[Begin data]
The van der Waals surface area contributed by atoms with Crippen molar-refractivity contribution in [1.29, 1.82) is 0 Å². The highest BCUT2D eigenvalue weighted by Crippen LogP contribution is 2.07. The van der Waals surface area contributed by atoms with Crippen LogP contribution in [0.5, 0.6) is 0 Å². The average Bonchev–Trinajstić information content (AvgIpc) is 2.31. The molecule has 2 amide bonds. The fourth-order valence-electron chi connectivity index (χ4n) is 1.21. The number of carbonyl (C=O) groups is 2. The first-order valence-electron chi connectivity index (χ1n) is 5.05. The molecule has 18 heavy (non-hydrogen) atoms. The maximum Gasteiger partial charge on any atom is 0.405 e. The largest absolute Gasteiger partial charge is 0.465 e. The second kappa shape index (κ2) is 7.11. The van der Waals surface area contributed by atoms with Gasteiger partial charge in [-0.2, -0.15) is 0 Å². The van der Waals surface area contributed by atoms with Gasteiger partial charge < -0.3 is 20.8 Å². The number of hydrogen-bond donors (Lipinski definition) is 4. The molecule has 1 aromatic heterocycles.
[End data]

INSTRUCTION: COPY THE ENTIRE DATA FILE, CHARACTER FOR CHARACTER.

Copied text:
The van der Waals surface area contributed by atoms with Crippen molar-refractivity contribution in [1.29, 1.82) is 0 Å². The highest BCUT2D eigenvalue weighted by Crippen LogP contribution is 2.07. The van der Waals surface area contributed by atoms with Crippen LogP contribution in [0.5, 0.6) is 0 Å². The average Bonchev–Trinajstić information content (AvgIpc) is 2.31. The molecule has 2 amide bonds. The fourth-order valence-electron chi connectivity index (χ4n) is 1.21. The number of carbonyl (C=O) groups is 2. The first-order valence-electron chi connectivity index (χ1n) is 5.05. The molecule has 18 heavy (non-hydrogen) atoms. The maximum Gasteiger partial charge on any atom is 0.405 e. The largest absolute Gasteiger partial charge is 0.465 e. The second kappa shape index (κ2) is 7.11. The van der Waals surface area contributed by atoms with Gasteiger partial charge in [-0.2, -0.15) is 0 Å². The van der Waals surface area contributed by atoms with Gasteiger partial charge < -0.3 is 20.8 Å². The number of hydrogen-bond donors (Lipinski definition) is 4. The molecule has 1 aromatic heterocycles.